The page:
- TCAI, LLC: An industry website, TCAI’s blog The Construction Management Pro is specifically for construction managers from smaller companies. Their articles provide them with information about tools, techniques, and procedures used in larger-scale projects that can easily be adapted to facilitate smaller projects more efficiently. This is an especially valuable blog for construction management whose firms undertake smaller projects. Smaller projects generally have smaller timelines and budgets, yet often the same high expectations as far bigger builds. Articles of interest to the smaller builder or contractor include Design Basics, which details the dimensions and offers layout tips when designing a master bathroom remodel, and information about education and events such as FEMA’s Residential Coastal Construction Class that provides Best Practices in Flood and Wind Mitigation for contractors, builders, engineers, and architects.
- Constructonomics: This is a personal account by a construction manager who provides both sides of his worksite experiences. As the title suggests, he provides keen insight into budgetary considerations. This is an industry resource that many, even those who are not “readers,” will find very accessible. As with most accounts that are first-hand, the insights are easy for construction management to relate to and take stock of. Of particular interest are blogs about the essence of construction agreements. It explains the issues that can arise from the interpretation of a contract as part of well as how to avoid them. Another blog written by someone who has clearly been there will skillfully educate construction managers on the art of producing the right Request for Proposal. This blog is not a how-to, but more of a survival guide that trades war stories while imparting information. His nuggets of information are worth the effort it takes to read them.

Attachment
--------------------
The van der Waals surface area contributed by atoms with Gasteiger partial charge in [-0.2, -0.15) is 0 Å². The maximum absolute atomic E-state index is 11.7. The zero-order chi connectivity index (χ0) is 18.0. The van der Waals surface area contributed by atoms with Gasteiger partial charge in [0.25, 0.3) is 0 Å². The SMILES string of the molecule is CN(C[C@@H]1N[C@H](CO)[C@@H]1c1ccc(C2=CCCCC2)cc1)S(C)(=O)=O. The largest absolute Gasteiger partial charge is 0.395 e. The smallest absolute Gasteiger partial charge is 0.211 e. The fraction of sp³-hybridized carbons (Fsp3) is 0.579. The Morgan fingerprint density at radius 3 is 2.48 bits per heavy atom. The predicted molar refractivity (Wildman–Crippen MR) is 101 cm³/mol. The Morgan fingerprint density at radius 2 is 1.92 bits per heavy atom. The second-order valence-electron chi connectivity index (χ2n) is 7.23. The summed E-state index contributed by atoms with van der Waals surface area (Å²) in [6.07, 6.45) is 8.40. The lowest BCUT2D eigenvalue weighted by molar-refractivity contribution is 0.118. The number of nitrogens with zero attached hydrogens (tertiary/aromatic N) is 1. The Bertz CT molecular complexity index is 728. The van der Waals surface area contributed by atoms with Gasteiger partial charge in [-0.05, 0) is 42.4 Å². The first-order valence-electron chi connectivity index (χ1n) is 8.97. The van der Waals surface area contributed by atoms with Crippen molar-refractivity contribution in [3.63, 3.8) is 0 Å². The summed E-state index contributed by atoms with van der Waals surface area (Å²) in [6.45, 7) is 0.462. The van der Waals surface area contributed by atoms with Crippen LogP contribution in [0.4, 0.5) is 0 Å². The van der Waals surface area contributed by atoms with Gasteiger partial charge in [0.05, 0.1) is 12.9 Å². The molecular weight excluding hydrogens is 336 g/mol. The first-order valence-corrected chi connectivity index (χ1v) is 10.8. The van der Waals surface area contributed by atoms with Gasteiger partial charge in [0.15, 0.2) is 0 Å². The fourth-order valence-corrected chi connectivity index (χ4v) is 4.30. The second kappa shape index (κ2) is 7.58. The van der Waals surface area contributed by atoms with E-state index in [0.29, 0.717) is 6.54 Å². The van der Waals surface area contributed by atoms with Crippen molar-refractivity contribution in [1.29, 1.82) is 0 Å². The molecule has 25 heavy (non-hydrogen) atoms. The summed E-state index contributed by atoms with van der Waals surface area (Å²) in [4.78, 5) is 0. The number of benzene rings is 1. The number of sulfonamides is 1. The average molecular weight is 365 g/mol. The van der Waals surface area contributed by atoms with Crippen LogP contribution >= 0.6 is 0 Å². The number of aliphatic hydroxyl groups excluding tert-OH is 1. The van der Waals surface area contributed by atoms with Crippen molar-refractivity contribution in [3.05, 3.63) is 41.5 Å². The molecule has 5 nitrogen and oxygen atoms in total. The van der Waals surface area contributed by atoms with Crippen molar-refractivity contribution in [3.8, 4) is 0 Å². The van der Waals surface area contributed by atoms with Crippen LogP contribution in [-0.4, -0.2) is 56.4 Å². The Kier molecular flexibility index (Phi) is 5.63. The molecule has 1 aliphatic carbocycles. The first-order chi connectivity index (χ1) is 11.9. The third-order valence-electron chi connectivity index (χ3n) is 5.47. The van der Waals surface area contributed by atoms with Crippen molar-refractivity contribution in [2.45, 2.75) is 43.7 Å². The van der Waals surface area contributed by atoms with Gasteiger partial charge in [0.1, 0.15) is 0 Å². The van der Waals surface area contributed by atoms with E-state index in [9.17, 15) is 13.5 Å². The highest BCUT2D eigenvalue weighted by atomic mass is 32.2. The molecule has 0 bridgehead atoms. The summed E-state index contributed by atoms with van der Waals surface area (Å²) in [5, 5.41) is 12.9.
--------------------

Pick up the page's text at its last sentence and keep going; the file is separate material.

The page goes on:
When Construction Management Articles Are Not Enough
Construction managers know that their education never ends. Every project, project site, and successful build further their knowledge of their craft. There are some, however, who wish to supplement their existing knowledge with online classroom time. Perhaps they have worked in the industry for years but have not yet been selected for management. Still, others are changing their careers and have extensive management experience in other fields, yet want to ensure that this translates seamlessly into a parallel role in a new industry.
For these individuals, there are a number of online degrees and certifications in construction management to consider. Here is a partial list. As with standard brick-and-mortar classroom learning, these matriculated programs are offered as two-year Associates and four-year Bachelor’s Degree programs. Acceleration is possible, and it may be possible to achieve an Associate in 18 months and a Bachelor’s in as little as three years.
Classes include Building Codes, Principles of Building Construction Management, Construction and Measurement, Project Scheduling, Safety Management, and Legal Issues. All provide a sound foundation for a continued or new career in the field of construction management.